-Brown & Sharpe, Birmingham.- Edison Standard. Gauge No. Alperes. Gauge No. Ainpères. Gauge No. Ampères. 0000 175 00010 175





135 100


110 95




[blocks in formation]


1. Be mounted on moisture-proof and incombustible bases, such as slate or porcelain.

2. Be double pole when the circuits which they control are connected to fixtures attached to gas pipes, and when six ampères or more are to pass through them.

3. Have a firm and secure contact, must make and break readily, and not stick when

motion has once been imparted by the handle.

4. Have carrying capacity sufficient to prevent heating above the surrounding atmosphere.

5. Be placed in dry accessible places, and be grouped as far as possible, being mounted, when practicable, upon slate or equally indestructible back boards.

MOTORS.—In wiring for motive power, the same precautions must be taken as with the current of the same volume and potential for lighting. The motor and resistance box must be protected by a double-pole cut-out and controlled by a double-pole switch. ARC LIGHTS ON Low POTENTIAL CIRCUITS

- Must be: 1. Supplied by branch conductors not smaller than No. 12 B. & S. gauge.

2. Connected with main conductors only through double-pole cut-outs.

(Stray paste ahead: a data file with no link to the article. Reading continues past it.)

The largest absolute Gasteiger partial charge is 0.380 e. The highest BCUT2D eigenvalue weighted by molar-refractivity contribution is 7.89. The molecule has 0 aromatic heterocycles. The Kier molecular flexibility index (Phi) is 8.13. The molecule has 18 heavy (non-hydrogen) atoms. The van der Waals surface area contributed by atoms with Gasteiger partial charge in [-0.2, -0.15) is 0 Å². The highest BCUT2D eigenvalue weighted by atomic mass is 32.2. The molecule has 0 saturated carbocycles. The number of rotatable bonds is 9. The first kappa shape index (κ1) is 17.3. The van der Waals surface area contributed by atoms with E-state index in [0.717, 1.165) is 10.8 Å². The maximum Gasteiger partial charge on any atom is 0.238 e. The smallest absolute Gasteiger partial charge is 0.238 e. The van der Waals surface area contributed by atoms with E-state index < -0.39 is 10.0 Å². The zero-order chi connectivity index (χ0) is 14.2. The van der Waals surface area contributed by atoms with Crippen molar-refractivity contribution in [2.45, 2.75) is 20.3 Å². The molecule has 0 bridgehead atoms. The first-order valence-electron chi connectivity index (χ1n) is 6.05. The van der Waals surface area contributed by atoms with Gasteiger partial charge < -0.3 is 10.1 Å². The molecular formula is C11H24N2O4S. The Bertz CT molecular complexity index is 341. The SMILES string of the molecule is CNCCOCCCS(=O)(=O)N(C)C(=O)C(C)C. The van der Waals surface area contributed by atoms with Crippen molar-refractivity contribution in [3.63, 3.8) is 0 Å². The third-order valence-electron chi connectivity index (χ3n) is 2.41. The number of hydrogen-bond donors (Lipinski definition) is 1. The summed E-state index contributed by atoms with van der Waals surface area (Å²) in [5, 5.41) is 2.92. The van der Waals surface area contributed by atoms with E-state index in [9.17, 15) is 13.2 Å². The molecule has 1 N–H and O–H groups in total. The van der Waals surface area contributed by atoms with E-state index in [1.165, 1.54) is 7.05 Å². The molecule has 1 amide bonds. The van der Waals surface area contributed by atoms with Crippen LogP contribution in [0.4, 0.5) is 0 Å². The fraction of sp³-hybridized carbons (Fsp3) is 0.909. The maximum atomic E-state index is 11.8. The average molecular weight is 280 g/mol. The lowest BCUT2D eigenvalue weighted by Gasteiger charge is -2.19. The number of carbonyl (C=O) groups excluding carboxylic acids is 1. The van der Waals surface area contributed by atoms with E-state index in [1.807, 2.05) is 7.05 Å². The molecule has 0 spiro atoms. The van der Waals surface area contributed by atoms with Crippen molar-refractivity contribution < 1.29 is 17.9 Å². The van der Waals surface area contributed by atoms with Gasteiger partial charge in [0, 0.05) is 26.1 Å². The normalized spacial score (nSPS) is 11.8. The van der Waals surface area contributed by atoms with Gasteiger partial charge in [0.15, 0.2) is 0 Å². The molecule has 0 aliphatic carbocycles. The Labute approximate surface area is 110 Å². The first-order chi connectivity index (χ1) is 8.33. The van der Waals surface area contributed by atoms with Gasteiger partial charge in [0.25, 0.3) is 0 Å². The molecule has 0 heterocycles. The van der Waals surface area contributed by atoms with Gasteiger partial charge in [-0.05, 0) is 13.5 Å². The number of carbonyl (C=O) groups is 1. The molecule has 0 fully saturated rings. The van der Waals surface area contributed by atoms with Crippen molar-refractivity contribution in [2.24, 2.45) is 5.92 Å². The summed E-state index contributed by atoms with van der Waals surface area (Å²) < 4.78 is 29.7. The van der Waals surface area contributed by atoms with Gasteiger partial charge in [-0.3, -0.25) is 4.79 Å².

3. Only furnished with such resistances or regulators as are inclosed in non-combustible material, such resistances being treated as sources of heat.

4. Supplied with globes protected as in the case of arc lights on high potential circuits.

Fixture Work. 1. In all cases where conductors are concealed within or attached to fixtures, the latter must be insulated from the gas pipe system ci the building.

2. When wired outside, the conductors must be so secured as not to be cut or abraded by the pressure of the fastenings, or motion of the fixtures.

3. All conductors for fixture work must have a waterproof insulation that is durable and not easily abraded, and must not in any case be smaller than No. 16 B. & S., No. 18 B. W. G., or No. 3 E. S. G.

4. All burrs or fins must be removed before the conductors are drawn into a fixture.

5. The tendency to condensation within the pipes must be guarded against by sealing the upper end of the fixture.

6. No combination fixture in which the conductors are concealed in a space less than onefourth inch between the inside pipe and the outside casing will be approved.

7. Each fixture must be tested for possible “contacts” between conductors and fixture, and for “short circuits,” before the fixiure is connected to its supply conductors.

8. The ceiling blocks of fixtures should be made of insulating material.

Electric Gas-Lighting. Where electric gas-lighting is to be used on the same fixture with the electric light:

1. No part of the yas piping or fixture shall be in electrical connection with the gas-lighting circuit.

2. The wires used with the fixture must have a non-inflammable insulation, or where